Employer-sponsored retirement plans allowing employee deferrals [such as 401(k), 403(b), SIMPLE, and 457(b) plans] are powerful savings tools. Your contributions come out of your salary as pre-tax contributions (reducing your current taxable income) and any investment earnings are tax deferred until withdrawn. These plans often include employer-matching contributions and should be your first choice when it comes to saving for retirement. Both 401(k) and 403(b) plans can also allow after-tax Roth contributions. While Roth contributions don’t offer an immediate tax benefit, qualified distributions from your Roth account are free of federal (and possibly state) income taxes.
IRAs, like employer-sponsored retirement plans, feature tax-deferral of earnings. If you are eligible, traditional IRAs may enable youto lower your current taxable income through deductible contributions. Withdrawals, however, are taxable as ordinary income (unless you’ve made nondeductible contributions, in which case a portion of the withdrawals will not be taxable).
Roth IRAs don’t permit tax-deductible contributions but allow you to make tax-free withdrawals under certain conditions.With both types, you can typically choose from a wide range of investments tofund your IRA.
Annuities are generally funded with after-tax dollars, but their earnings are tax deferred (you pay tax on the portion of distributions that represents earnings). There is generally no annual limit on contributionsto an annuity. A typical annuity provides income payments beginning at some future time, usually retirement. The payments may last for your life, for the joint life of you and a beneficiary, or for a specified number of years (guarantees are subject to the claims-paying and financial strength of the issuing insurance company).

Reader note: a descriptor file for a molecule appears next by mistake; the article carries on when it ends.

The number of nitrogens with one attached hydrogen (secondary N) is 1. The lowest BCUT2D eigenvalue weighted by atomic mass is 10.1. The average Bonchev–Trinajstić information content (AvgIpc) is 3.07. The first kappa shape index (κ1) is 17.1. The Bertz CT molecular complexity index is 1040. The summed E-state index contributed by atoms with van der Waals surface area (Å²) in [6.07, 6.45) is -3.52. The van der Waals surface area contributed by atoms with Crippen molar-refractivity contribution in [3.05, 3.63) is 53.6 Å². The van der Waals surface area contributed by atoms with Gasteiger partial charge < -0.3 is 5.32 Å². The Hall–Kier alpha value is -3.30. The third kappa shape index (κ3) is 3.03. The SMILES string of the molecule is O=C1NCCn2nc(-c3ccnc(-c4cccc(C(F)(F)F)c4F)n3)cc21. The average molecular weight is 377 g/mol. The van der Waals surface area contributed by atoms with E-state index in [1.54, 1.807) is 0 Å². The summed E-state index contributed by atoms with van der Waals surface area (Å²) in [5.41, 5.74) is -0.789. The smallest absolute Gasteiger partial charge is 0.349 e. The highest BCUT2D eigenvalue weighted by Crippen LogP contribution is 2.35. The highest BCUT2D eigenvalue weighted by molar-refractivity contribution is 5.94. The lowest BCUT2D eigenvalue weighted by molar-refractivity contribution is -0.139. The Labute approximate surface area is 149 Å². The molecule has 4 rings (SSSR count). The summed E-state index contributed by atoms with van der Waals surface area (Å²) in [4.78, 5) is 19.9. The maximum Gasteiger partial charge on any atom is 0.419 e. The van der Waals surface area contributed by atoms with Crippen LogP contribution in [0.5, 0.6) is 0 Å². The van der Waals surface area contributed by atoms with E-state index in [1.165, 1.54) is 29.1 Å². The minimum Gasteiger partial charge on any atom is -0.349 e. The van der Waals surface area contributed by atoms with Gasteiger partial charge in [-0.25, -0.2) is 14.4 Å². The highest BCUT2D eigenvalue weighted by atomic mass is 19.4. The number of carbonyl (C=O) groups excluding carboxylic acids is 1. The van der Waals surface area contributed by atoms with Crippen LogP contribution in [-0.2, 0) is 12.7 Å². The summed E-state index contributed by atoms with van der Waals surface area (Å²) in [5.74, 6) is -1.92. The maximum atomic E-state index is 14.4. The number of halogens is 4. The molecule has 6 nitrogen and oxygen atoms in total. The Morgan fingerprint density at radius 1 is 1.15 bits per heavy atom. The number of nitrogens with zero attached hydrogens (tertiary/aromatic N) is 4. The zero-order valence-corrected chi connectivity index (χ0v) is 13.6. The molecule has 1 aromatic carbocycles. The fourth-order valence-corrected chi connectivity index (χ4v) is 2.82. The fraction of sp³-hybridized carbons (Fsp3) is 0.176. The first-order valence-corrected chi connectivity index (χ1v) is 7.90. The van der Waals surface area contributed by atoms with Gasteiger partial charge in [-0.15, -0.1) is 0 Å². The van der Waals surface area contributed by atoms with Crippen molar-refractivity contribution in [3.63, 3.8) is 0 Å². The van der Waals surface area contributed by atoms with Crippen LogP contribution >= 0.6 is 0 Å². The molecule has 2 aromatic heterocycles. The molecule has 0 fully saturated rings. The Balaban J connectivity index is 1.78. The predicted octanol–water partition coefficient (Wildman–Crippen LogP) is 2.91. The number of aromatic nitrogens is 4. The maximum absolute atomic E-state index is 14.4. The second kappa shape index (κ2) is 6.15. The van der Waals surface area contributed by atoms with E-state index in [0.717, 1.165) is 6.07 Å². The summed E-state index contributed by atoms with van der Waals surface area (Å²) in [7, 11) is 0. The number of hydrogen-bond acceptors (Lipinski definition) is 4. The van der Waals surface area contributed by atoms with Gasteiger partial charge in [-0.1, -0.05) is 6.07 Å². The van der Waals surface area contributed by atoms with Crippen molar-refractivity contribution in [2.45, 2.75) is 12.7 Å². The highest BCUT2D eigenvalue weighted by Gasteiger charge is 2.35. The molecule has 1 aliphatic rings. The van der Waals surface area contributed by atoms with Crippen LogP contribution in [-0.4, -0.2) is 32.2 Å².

Note: In addition to any income taxes owed, a 10% premature distribution penalty tax may apply to taxable distributions made from employer-sponsored retirement plans, IRAs, and annuities prior to age 59½, unless an exception applies.
1 Calculated from Consumer Price Index (CPI-U) data published by the U.S. Department of Labor, January 2020
Advisory Services offered through MRA Advisory Group, a Registered Investment Adviser. This information was developed by Broadridge, an independent third party. It is general in nature, is not a complete statement of all information necessary for making an investment decision, and is not a recommendation or a solicitation to buy or sell any security. Investments and strategies mentioned may not be suitable for all investors. Past performance is no guarantee of future results. Nothing herein, nor any attachment, shall be considered to constitute (i) an offer to sell, nor a solicitation of an offer to purchase, any security or (ii) tax or legal advice.